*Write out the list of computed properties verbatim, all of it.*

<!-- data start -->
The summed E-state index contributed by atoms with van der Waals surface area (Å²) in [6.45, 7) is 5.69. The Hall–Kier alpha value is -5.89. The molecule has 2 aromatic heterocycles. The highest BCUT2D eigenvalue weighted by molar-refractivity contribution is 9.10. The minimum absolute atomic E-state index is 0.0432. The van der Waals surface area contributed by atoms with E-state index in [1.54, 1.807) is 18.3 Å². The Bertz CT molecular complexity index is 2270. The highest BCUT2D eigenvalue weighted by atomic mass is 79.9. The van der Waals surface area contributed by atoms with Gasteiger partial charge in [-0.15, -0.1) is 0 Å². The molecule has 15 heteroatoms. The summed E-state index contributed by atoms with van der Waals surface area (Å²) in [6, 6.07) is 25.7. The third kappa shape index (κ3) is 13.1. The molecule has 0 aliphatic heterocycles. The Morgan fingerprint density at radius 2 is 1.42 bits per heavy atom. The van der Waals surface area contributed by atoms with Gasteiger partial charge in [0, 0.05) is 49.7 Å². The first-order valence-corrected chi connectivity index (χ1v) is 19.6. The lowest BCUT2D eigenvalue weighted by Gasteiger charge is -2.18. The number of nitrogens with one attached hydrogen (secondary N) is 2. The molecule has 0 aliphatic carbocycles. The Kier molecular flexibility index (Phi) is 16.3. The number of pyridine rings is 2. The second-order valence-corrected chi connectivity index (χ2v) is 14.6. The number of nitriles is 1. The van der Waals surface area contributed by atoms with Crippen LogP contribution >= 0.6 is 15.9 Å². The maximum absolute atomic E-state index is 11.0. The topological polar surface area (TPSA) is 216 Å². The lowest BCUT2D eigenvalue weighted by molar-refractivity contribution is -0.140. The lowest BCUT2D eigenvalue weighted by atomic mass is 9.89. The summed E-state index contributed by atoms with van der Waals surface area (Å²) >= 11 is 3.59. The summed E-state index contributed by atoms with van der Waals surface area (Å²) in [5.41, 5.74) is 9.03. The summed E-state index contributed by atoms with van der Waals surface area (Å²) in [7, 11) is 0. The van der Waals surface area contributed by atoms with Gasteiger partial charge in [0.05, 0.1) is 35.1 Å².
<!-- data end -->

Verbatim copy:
The summed E-state index contributed by atoms with van der Waals surface area (Å²) in [6.45, 7) is 5.69. The Hall–Kier alpha value is -5.89. The molecule has 2 aromatic heterocycles. The highest BCUT2D eigenvalue weighted by molar-refractivity contribution is 9.10. The minimum absolute atomic E-state index is 0.0432. The van der Waals surface area contributed by atoms with E-state index in [1.54, 1.807) is 18.3 Å². The Bertz CT molecular complexity index is 2270. The highest BCUT2D eigenvalue weighted by atomic mass is 79.9. The van der Waals surface area contributed by atoms with Gasteiger partial charge in [-0.15, -0.1) is 0 Å². The molecule has 15 heteroatoms. The summed E-state index contributed by atoms with van der Waals surface area (Å²) in [6, 6.07) is 25.7. The third kappa shape index (κ3) is 13.1. The molecule has 0 aliphatic heterocycles. The Morgan fingerprint density at radius 2 is 1.42 bits per heavy atom. The van der Waals surface area contributed by atoms with Gasteiger partial charge in [0, 0.05) is 49.7 Å². The first-order valence-corrected chi connectivity index (χ1v) is 19.6. The lowest BCUT2D eigenvalue weighted by Gasteiger charge is -2.18. The number of nitrogens with one attached hydrogen (secondary N) is 2. The molecule has 0 aliphatic carbocycles. The Kier molecular flexibility index (Phi) is 16.3. The number of pyridine rings is 2. The second-order valence-corrected chi connectivity index (χ2v) is 14.6. The number of nitriles is 1. The van der Waals surface area contributed by atoms with Crippen LogP contribution >= 0.6 is 15.9 Å². The maximum absolute atomic E-state index is 11.0. The topological polar surface area (TPSA) is 216 Å². The lowest BCUT2D eigenvalue weighted by molar-refractivity contribution is -0.140. The lowest BCUT2D eigenvalue weighted by atomic mass is 9.89. The summed E-state index contributed by atoms with van der Waals surface area (Å²) >= 11 is 3.59. The summed E-state index contributed by atoms with van der Waals surface area (Å²) in [5.41, 5.74) is 9.03. The summed E-state index contributed by atoms with van der Waals surface area (Å²) in [7, 11) is 0. The van der Waals surface area contributed by atoms with Gasteiger partial charge in [0.05, 0.1) is 35.1 Å².